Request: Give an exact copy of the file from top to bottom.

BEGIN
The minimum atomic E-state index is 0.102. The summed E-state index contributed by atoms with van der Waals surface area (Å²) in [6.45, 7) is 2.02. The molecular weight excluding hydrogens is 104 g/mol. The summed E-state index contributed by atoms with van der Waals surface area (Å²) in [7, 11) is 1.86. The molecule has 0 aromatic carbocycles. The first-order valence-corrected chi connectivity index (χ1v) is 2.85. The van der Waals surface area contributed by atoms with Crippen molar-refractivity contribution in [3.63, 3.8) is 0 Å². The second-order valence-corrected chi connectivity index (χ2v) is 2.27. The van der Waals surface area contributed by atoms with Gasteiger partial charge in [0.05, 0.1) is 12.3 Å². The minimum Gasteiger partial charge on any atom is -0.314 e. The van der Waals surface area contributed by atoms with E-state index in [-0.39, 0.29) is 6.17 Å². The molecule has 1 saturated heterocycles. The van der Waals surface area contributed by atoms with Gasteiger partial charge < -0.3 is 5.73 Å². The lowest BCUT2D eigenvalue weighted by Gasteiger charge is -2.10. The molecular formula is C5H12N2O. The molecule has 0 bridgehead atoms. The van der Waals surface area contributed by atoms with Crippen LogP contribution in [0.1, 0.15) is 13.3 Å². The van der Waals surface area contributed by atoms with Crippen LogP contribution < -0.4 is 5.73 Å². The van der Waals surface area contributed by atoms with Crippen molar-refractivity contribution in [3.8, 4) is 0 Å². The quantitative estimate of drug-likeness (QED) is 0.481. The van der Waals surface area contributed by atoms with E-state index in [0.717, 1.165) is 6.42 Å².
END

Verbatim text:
The minimum atomic E-state index is 0.102. The summed E-state index contributed by atoms with van der Waals surface area (Å²) in [6.45, 7) is 2.02. The molecular weight excluding hydrogens is 104 g/mol. The summed E-state index contributed by atoms with van der Waals surface area (Å²) in [7, 11) is 1.86. The molecule has 0 aromatic carbocycles. The first-order valence-corrected chi connectivity index (χ1v) is 2.85. The van der Waals surface area contributed by atoms with Crippen molar-refractivity contribution in [3.63, 3.8) is 0 Å². The second-order valence-corrected chi connectivity index (χ2v) is 2.27. The van der Waals surface area contributed by atoms with Gasteiger partial charge in [0.05, 0.1) is 12.3 Å². The minimum Gasteiger partial charge on any atom is -0.314 e. The van der Waals surface area contributed by atoms with E-state index in [-0.39, 0.29) is 6.17 Å². The molecule has 1 saturated heterocycles. The van der Waals surface area contributed by atoms with Gasteiger partial charge < -0.3 is 5.73 Å². The lowest BCUT2D eigenvalue weighted by Gasteiger charge is -2.10. The molecular formula is C5H12N2O. The molecule has 0 bridgehead atoms. The van der Waals surface area contributed by atoms with Crippen LogP contribution in [0.1, 0.15) is 13.3 Å². The van der Waals surface area contributed by atoms with Crippen LogP contribution < -0.4 is 5.73 Å². The van der Waals surface area contributed by atoms with Crippen molar-refractivity contribution in [3.8, 4) is 0 Å². The quantitative estimate of drug-likeness (QED) is 0.481. The van der Waals surface area contributed by atoms with E-state index in [0.717, 1.165) is 6.42 Å².